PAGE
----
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There are 7.5 times more trees than previously believed - 422 per person

Staff writer |
A new Yale-led study estimates that there are more than 3 trillion trees on Earth, about seven and a half times more than some previous estimates. But the total number of trees has plummeted by roughly 46 percent since the start of human civilization, the study estimates.

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Using a combination of satellite imagery, forest inventories, and supercomputer technologies, the international team of researchers was able to map tree populations worldwide at the square-kilometer level.

Their results, published in the journal Nature, provide the most comprehensive assessment of tree populations ever produced and offer new insights into a class of organism that helps shape most terrestrial biomes.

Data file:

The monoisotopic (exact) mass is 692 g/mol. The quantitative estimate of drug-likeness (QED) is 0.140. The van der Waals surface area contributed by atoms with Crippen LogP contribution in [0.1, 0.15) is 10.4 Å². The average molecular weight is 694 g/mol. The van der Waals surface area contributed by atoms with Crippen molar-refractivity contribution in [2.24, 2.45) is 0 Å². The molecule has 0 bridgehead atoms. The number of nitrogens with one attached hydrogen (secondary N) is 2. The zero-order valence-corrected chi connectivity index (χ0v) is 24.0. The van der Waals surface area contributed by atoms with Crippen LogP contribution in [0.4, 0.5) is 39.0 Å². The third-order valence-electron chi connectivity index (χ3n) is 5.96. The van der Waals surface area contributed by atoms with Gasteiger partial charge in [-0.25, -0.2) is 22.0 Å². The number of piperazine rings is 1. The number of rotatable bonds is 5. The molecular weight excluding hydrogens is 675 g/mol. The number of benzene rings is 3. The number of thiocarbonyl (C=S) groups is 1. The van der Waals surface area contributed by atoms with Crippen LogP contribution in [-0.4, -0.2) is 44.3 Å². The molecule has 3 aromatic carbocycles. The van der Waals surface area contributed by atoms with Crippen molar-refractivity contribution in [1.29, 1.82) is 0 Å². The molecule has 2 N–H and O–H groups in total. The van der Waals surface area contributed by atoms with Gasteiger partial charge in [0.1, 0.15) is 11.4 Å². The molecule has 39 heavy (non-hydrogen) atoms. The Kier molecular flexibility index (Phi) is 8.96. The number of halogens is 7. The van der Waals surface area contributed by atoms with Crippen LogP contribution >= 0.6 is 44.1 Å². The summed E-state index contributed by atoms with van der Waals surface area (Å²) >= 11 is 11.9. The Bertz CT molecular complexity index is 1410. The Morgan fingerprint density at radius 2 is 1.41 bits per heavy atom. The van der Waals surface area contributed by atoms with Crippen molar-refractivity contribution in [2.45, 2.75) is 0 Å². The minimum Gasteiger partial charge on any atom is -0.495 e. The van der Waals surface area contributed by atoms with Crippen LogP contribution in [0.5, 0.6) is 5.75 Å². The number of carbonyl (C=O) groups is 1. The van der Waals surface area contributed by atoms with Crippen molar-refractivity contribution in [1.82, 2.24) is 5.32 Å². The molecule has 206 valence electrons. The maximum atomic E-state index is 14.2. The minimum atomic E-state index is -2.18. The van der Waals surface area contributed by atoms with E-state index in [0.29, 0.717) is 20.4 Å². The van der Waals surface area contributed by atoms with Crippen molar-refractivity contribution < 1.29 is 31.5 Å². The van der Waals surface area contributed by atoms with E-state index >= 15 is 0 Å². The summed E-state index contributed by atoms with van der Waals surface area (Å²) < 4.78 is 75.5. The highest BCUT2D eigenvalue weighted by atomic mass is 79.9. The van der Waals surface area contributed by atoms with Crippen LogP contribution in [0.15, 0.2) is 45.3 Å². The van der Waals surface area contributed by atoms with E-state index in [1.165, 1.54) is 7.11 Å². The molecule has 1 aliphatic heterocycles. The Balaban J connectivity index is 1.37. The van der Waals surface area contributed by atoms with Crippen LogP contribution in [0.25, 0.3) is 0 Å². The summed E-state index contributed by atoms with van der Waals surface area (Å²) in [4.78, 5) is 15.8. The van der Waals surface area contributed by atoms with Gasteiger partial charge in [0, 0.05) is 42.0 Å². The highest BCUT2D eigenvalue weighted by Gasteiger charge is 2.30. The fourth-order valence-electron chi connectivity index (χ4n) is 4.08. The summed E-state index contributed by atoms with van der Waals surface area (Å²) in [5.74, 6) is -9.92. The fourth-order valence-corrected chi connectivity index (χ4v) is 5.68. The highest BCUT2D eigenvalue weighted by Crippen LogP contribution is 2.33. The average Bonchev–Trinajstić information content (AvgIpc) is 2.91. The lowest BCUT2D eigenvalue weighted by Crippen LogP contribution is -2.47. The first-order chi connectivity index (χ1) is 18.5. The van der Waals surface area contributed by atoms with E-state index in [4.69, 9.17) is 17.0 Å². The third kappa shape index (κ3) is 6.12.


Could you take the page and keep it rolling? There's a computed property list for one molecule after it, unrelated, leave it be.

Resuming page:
The new insights can improve the modeling of many large-scale systems, from carbon cycling and climate change models to the distribution of animal and plant species, say the researchers.

At the time, the only global estimate was just over 400 billion trees worldwide, or about 61 trees for every person on Earth. That prediction was generated using satellite imagery and estimates of forest area, but did not incorporate any information from the ground.

The new study used a combination of approaches to reveal that there are 3.04 trillion trees—roughly 422 trees per person. ■


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